If you are used to separating things into in a particular manner, I am not sure what exactly is stopping you. Do what works, what makes sense, and what makes things maintainable. You will probably look back months later wondering what the heck you were thinking (I am guilty of this I must admit) - so comments help immensely. Again I am not sure what examples you are looking at, but keep in mind many examples found in tutorials are intentionally small to maintain focus on the point of the exercise.

    Quote Originally Posted by ~Kyo~ View Post
    I have seen interfaces used they look similar to a header file - ie no real code. Where does the code come in?
    See What Is an Interface? (The Java™ Tutorials > Learning the Java Language > Object-Oriented Programming Concepts)

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    Default Re: OOP and java

    Quote Originally Posted by copeg View Post
    In the second code snippet above, there are two methods: onDraw and update. The former seems to draw, the latter move things. My point was that the former seems to deal with the view, the latter with the model, yet they are not separated (at least at the class level). If you are not familiar with the MVC concept it is complicated but very powerful, and worth studying. Again, I may be misunderstanding the code as it is not in full and I am a bit unfamiliar with the Android API.

    See What Is an Interface? (The Java™ Tutorials > Learning the Java Language > Object-Oriented Programming Concepts)
    They have some strange deals in android so it is likely android related. I am in the process of breaking it into smaller parts - unfortunately lets take the accelerometer and the specific question in the other forum(Android code is crashing.). I can't even get the code to run properly without crashing on the tablet. I took code from an example - named it something that tells me it is just updating the accelerometer(hence the name). I would gladly separate the draw and the logic, but for now it is getting things to work and play around seeing what I can do with the code. I will read the interface page tonight when I go to lunch at work. Right now if I am working backwards which is probably a pretty bad thing to do and would normally be better off writing from scratch.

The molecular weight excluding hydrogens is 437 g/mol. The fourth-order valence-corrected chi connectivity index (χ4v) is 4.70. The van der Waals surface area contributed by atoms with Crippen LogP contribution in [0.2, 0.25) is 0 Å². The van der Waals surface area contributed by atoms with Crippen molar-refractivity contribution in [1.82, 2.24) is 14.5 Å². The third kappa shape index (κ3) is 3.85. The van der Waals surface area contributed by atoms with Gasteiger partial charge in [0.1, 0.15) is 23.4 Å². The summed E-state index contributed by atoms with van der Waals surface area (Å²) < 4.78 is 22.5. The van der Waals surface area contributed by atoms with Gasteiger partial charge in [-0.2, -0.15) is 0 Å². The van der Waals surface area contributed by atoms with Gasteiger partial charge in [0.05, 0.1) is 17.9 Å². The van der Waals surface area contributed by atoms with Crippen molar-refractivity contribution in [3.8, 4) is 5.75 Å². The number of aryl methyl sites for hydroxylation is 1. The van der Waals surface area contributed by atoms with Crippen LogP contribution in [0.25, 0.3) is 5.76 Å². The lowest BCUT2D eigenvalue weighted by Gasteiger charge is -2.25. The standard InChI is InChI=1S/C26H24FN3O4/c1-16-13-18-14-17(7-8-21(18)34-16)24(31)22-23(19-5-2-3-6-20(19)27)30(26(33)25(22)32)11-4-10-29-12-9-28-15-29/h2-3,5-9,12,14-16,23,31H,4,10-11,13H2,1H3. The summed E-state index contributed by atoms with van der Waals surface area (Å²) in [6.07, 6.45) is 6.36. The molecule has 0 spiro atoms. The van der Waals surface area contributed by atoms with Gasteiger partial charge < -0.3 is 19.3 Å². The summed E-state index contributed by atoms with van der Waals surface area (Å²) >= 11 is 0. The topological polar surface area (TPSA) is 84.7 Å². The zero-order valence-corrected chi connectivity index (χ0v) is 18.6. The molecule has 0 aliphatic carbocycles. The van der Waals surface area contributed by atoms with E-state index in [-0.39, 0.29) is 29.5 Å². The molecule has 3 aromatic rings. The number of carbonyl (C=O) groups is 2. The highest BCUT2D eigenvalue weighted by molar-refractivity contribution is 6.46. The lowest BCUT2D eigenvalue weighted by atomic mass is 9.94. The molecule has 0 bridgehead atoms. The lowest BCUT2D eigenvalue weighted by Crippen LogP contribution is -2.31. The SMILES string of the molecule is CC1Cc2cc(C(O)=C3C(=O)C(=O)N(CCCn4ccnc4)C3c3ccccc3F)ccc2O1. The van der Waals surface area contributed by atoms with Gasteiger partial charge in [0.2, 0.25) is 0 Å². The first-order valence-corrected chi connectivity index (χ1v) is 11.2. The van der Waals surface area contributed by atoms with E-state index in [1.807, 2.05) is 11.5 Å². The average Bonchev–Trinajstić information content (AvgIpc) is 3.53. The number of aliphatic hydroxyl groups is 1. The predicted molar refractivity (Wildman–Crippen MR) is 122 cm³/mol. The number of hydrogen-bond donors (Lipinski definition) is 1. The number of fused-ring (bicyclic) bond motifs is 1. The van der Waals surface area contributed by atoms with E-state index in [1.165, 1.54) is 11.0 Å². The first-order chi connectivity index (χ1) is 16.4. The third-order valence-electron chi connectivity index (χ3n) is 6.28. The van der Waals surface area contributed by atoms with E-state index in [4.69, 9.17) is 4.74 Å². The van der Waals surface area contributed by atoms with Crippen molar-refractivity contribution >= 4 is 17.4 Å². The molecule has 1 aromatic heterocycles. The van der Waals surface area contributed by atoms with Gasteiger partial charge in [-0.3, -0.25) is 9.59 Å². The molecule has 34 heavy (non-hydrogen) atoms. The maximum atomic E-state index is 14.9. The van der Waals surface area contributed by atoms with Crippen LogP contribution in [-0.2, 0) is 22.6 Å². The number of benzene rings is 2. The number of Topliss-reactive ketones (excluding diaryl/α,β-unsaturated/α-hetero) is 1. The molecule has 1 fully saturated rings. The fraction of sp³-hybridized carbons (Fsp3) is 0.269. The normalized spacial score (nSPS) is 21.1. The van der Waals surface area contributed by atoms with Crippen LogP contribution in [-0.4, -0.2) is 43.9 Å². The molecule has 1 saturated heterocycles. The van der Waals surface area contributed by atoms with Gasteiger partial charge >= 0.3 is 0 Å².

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    Default Re: OOP and java

    Ok so in short interfaces are promises to make any class that implements them to have specific functions. So in a way it is like having inheritance with promises of overloading any functions from the parent class. A bit odd, but I guess I can go with that. Kind of wish java had a vector class like STL does in C++ closest thing I found is this ArrayList deal.

    As far as separate logic I think they just split it in different functions since they were focusing on a small problem and not something large(r). I am going to try and just do some basic textout stuff with the accelerometer to play around first I suppose. Thanks for the insight - I will just keep reading up in my book java doesn't seem too far off from C++.

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    Default Re: OOP and java

    If you not get proper solution search on google and get the solution of your problem.